President Obama recently signed a presidential memorandum suggesting that the U.S. Department of Labor (DOL) propose new rules regarding employee overtime exemption regulations for white collar workers under the Fair Labor Standards Act (FLSA).

The Presidential Memorandum demands an update to the FLSA regulations for workers who qualify for overtime protection. It states that these exemptions, “have not kept up with our modern economy. Because these regulations are outdated, millions of Americans lack the protections of overtime and even the right to the minimum wage.”

Since 2004, the salary threshold for overtime pay eligibility has been $455/week which makes the annual threshold $23,600 for the white collar exemption. The “primary duty” test which determines whether workers are manager was also last revised in 2004.

Labor Secretary Tom Perez said that new rules governing overtime exemptions are due for an update because “quite literally somebody can work 1 percent of their time on management issues, 99 percent stacking the shelves and doing other work that has nothing to do with management, and you’re considered a manager, and you are no longer entitled to overtime.”

The new regulation will most likely focus on the following three areas:

  • Change to minimum salary level. The new rules will most likely change the minimum salary level for overtime exempt employees. The rules may link those increases to inflation indexes as well as authorize an annual cost of living adjustment.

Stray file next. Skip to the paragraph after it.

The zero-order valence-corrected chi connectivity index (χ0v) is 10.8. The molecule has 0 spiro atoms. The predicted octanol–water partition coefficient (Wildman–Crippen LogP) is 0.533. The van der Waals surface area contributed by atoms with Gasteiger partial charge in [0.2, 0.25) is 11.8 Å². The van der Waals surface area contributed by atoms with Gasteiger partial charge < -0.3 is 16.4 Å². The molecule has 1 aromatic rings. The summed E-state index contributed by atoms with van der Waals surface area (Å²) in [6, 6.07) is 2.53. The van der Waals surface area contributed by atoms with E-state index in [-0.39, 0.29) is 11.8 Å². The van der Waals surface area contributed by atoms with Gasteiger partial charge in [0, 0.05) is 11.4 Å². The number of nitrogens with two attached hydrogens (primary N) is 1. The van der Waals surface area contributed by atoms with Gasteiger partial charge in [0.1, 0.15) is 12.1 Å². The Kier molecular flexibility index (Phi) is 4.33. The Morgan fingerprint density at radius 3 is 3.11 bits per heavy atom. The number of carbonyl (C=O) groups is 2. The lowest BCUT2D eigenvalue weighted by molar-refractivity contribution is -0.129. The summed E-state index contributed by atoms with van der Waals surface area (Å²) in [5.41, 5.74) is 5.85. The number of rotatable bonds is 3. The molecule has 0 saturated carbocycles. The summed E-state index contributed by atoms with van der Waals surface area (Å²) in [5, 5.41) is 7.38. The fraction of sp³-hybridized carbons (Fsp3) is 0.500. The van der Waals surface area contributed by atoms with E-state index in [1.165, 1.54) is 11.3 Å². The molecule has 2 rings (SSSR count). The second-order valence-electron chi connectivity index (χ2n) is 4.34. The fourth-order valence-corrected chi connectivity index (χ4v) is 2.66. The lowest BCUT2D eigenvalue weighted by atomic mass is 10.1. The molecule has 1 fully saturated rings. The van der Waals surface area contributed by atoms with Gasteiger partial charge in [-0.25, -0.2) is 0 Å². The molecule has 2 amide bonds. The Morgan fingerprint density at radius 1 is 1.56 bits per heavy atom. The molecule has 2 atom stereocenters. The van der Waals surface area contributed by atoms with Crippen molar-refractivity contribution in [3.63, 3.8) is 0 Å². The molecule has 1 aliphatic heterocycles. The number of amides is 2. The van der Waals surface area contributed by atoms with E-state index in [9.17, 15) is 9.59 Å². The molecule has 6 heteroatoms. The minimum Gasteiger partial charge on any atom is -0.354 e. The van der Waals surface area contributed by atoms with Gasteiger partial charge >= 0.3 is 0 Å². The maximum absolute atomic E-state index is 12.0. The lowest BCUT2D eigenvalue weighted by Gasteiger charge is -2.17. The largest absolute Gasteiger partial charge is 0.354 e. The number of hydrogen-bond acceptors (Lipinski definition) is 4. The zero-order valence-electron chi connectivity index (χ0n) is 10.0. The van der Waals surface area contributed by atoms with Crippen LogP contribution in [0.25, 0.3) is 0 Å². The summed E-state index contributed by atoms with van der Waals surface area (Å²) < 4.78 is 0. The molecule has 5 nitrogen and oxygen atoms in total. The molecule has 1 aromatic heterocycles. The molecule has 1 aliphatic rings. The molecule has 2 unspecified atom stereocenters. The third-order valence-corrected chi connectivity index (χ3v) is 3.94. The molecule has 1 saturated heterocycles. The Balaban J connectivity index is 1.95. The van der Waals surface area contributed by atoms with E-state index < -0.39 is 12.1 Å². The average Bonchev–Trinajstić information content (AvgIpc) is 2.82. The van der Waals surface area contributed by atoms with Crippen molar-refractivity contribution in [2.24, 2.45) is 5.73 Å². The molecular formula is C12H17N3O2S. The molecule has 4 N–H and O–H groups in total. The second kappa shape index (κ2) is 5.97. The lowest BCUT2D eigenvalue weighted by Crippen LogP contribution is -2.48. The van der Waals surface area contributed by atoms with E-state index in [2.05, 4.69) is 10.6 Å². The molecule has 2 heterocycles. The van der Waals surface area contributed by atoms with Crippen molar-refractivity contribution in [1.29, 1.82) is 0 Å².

• Change to duties test. The DOL will either remove or make big changes to the primary duties test, specifically the “concurrent duties” section of the executive exemption test that provides an exemption for managers performing the same duties as the employees they manage.
  • Change to computer professional exemption. A separate computer professional exemption was included was included in the 2004 overtime regulation updates. With major changes in the technology field in the last decade, the DOL will probably revise the qualification standards for meeting this exemption.

The effect on small businesses won’t be known until the DOL makes its recommendations, but the new rules could make millions of employees eligible for overtime pay by setting a new standard for the white collar exemption. Business groups are arguing that this move would eventually hurt workers and the economy, since employers will likely scale back hours to avoid paying overtime.

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